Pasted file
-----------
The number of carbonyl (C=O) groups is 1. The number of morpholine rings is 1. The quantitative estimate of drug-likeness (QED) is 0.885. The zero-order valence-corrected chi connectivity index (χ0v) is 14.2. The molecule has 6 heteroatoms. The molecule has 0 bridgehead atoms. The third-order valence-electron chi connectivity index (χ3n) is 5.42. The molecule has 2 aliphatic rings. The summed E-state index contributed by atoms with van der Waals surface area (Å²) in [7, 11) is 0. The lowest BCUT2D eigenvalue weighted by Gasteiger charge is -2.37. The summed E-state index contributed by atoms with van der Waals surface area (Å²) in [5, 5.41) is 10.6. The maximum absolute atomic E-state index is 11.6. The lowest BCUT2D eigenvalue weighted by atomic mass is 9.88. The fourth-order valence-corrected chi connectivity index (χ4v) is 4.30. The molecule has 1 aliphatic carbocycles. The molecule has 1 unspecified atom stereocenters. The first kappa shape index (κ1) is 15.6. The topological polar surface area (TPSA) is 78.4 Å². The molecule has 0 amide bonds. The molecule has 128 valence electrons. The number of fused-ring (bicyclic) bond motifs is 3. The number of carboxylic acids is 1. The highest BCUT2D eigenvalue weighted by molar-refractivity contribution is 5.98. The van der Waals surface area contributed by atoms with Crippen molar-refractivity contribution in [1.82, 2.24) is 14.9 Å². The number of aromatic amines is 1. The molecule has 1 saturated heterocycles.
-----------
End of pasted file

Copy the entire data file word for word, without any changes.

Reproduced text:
The number of carbonyl (C=O) groups is 1. The number of morpholine rings is 1. The quantitative estimate of drug-likeness (QED) is 0.885. The zero-order valence-corrected chi connectivity index (χ0v) is 14.2. The molecule has 6 heteroatoms. The molecule has 0 bridgehead atoms. The third-order valence-electron chi connectivity index (χ3n) is 5.42. The molecule has 2 aliphatic rings. The summed E-state index contributed by atoms with van der Waals surface area (Å²) in [7, 11) is 0. The lowest BCUT2D eigenvalue weighted by Gasteiger charge is -2.37. The summed E-state index contributed by atoms with van der Waals surface area (Å²) in [5, 5.41) is 10.6. The maximum absolute atomic E-state index is 11.6. The lowest BCUT2D eigenvalue weighted by atomic mass is 9.88. The fourth-order valence-corrected chi connectivity index (χ4v) is 4.30. The molecule has 1 aliphatic carbocycles. The molecule has 1 unspecified atom stereocenters. The first kappa shape index (κ1) is 15.6. The topological polar surface area (TPSA) is 78.4 Å². The molecule has 0 amide bonds. The molecule has 128 valence electrons. The number of fused-ring (bicyclic) bond motifs is 3. The number of carboxylic acids is 1. The highest BCUT2D eigenvalue weighted by molar-refractivity contribution is 5.98. The van der Waals surface area contributed by atoms with Crippen molar-refractivity contribution in [1.82, 2.24) is 14.9 Å². The number of aromatic amines is 1. The molecule has 1 saturated heterocycles.